Karl Dahlfred |

When it comes to masters and doctoral work, the key to a successful thesis or dissertation is organizing your data. It is great that you are learning all sorts of relevant and interesting information, but will you be able to find it again when it comes time to write?   There are lots of different software options out there, such as Zotero, OneNote, and Endnote, but for my doctoral research I’ve put all my eggs in the Evernote basket. Everyone needs to find what works for them, but in this post I want to briefly explain how I use Evernote to gather and organize research data from books, articles, and websites so that I’ll be able to readily find and use that information later.


One Notebook for One Book

For most non-primary source research, I read a lot of books and articles, as most people do.  For each book I read that has more than one or two significant points that I want to use, I create a notebook in Evernote for that book, titled by author surname followed by title of the book.  For example, for the following book, I created a notebook called “Hutchison Errand to the World”:

  • Hutchison, William R. Errand to the World: American Protestant Thought and Foreign missions. Chicago & London : University of Chicago Press, 1987.


Scan Pages and Upload Directly

As I read through the book, I use the “Scannable” app to take scans of one or multiple pages at a time. The Scannable app is designed by Evernote and when you photograph a page with it, the app will automatically sense the edges of the page, crop the photo, and flatten out the photo into a two-dimensional scan like a book page.  If the app fails to accurately detect the edge of the page, you can easily manually crop it.  When you are happy with the scan, you can label it and upload it directly to a specific Evernote notebook as a PDF.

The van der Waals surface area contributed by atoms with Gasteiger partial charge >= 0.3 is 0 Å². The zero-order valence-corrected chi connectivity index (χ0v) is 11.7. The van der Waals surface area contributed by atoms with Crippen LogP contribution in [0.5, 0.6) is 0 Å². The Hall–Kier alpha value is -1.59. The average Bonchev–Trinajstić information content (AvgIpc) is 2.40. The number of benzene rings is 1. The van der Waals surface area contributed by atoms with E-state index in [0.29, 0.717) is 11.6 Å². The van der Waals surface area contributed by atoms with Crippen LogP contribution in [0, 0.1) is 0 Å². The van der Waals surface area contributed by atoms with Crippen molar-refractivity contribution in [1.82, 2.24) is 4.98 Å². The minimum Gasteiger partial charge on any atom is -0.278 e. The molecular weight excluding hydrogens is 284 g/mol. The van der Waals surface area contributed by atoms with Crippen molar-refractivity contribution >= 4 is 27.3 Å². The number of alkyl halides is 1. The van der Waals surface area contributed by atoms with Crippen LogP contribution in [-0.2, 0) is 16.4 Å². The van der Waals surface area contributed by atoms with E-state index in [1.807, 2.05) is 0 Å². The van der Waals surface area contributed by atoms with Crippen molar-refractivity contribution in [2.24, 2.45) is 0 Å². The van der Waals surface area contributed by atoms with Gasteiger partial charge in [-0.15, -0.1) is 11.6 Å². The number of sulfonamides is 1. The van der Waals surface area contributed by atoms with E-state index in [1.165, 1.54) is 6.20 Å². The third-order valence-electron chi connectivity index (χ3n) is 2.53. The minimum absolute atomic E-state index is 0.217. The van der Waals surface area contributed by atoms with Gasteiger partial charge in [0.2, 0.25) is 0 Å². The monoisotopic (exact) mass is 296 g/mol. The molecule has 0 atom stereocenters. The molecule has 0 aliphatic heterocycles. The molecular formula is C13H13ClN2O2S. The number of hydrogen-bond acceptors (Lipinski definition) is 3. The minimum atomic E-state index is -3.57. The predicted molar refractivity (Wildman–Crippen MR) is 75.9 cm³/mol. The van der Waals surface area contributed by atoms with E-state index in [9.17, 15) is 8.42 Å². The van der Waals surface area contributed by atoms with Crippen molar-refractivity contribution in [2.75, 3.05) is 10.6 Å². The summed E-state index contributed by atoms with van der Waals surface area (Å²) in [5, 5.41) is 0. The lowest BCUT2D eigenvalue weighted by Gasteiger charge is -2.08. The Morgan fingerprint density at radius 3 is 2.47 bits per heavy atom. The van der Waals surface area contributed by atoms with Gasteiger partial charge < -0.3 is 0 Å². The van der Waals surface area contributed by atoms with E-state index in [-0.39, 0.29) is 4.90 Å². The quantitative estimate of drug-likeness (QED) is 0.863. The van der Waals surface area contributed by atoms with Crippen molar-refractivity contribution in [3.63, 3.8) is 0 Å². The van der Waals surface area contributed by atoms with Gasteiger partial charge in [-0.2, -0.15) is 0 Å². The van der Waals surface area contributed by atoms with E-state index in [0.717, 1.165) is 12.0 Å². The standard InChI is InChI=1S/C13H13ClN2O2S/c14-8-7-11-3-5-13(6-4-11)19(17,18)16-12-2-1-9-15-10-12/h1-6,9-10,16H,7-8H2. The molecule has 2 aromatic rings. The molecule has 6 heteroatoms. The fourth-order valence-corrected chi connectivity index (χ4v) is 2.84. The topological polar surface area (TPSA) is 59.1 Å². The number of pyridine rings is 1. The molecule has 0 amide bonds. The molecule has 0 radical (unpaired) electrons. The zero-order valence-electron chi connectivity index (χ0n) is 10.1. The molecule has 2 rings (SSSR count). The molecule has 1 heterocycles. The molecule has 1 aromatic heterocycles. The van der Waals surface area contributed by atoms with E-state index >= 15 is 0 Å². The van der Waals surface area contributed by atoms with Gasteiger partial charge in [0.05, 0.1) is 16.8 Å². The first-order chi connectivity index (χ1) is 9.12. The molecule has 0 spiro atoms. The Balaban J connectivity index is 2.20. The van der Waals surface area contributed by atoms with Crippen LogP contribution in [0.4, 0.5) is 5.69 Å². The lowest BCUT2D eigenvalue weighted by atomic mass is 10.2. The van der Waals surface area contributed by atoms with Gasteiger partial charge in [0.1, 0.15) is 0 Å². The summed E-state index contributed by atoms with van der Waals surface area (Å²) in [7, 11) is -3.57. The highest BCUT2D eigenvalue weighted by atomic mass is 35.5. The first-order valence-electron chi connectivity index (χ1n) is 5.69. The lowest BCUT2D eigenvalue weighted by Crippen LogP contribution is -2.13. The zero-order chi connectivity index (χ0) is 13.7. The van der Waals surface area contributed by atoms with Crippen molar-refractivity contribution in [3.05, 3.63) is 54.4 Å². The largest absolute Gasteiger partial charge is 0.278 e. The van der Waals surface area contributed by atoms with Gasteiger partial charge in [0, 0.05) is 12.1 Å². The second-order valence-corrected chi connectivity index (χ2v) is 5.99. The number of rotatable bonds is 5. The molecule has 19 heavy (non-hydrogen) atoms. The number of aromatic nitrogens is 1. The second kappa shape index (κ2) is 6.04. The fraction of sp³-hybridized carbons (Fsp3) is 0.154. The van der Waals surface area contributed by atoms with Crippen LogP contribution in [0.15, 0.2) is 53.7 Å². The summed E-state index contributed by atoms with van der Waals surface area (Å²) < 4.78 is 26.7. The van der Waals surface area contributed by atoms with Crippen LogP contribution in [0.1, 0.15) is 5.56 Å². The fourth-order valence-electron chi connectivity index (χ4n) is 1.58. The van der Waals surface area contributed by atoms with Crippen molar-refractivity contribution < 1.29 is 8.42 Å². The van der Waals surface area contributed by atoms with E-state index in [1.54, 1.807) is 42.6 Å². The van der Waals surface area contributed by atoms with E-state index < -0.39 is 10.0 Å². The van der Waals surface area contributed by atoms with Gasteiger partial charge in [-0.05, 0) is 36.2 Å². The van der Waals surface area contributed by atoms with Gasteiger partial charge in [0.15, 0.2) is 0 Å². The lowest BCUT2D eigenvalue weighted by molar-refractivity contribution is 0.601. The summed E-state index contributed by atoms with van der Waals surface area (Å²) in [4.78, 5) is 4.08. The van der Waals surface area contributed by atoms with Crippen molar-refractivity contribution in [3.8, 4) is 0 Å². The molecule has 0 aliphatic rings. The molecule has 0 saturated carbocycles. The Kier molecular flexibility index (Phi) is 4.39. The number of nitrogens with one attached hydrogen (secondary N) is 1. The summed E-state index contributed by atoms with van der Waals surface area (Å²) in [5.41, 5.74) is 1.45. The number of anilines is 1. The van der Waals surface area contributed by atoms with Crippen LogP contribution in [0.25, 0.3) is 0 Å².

For example, I used Scannable to make a scan of page 2 of “Errand to the World”, labelled it “02 secular scholarship on foreign missions begins in 1970s” (so I’d remember the main point I wanted to remember from page 2) and then uploaded it to my notebook “Hutchison Errand to the World”.  Whenever I found a relevant bit from the same book, I would photograph, label and upload to the same notebook, using the format

[page number][short summary of what this section is about]


Create a “Table of Contents” Note

After I have made the scans I want using Scannable on my phone, I go to the Evernote desktop app which syncs notes and notebooks from my phone, and vice versa.  The desktop version is the most versatile, and the easiest to work with.  However, the web version, desktop version and phone app all sync together brilliantly so I can access my data everywhere or write down a new idea on the go.

On the desktop version, I search for all notes in “Hutchinson Errand to the World,” then create a note called “TOC Errand to the World” (where TOC stands for “Table of Contents.”)  Into this note, I copy the note links for all the other notes in the notebook so that I have a hyperlinked list (like the one above) of all the notes in the notebook for a particular book.  This way I can quickly scan all my notes from a particular book without needing to scroll through the whole notebook to find what I am looking for.  Once I have my page scans from a particular book in a notebook, I will often write comments in the individual notes while my memory is still fresh from reading the book.  Thus, an individual note might consist of a PDF of page scans together with my thoughts and observations on that section.

Use Tags to Pull Data from Multiple Sources